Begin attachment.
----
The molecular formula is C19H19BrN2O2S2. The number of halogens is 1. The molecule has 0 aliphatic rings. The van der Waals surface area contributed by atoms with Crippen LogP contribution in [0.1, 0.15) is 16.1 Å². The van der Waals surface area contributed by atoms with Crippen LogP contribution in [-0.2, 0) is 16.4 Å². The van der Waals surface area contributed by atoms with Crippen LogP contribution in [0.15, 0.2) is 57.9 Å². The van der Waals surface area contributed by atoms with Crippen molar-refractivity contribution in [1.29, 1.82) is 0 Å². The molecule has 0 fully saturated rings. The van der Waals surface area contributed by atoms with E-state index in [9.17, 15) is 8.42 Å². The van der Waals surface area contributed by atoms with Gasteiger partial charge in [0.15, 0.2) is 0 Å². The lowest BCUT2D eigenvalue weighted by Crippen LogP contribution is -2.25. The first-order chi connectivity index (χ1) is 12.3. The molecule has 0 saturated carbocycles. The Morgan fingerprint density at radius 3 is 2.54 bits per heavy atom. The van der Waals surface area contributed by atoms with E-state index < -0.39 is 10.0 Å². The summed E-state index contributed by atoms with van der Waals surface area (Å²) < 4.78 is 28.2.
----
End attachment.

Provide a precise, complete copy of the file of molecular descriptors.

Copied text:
The molecular formula is C19H19BrN2O2S2. The number of halogens is 1. The molecule has 0 aliphatic rings. The van der Waals surface area contributed by atoms with Crippen LogP contribution in [0.1, 0.15) is 16.1 Å². The van der Waals surface area contributed by atoms with Crippen LogP contribution in [-0.2, 0) is 16.4 Å². The van der Waals surface area contributed by atoms with Crippen LogP contribution in [0.15, 0.2) is 57.9 Å². The van der Waals surface area contributed by atoms with Crippen molar-refractivity contribution in [1.29, 1.82) is 0 Å². The molecule has 0 fully saturated rings. The van der Waals surface area contributed by atoms with E-state index in [9.17, 15) is 8.42 Å². The van der Waals surface area contributed by atoms with Gasteiger partial charge in [0.15, 0.2) is 0 Å². The lowest BCUT2D eigenvalue weighted by Crippen LogP contribution is -2.25. The first-order chi connectivity index (χ1) is 12.3. The molecule has 0 saturated carbocycles. The Morgan fingerprint density at radius 3 is 2.54 bits per heavy atom. The van der Waals surface area contributed by atoms with E-state index < -0.39 is 10.0 Å². The summed E-state index contributed by atoms with van der Waals surface area (Å²) < 4.78 is 28.2.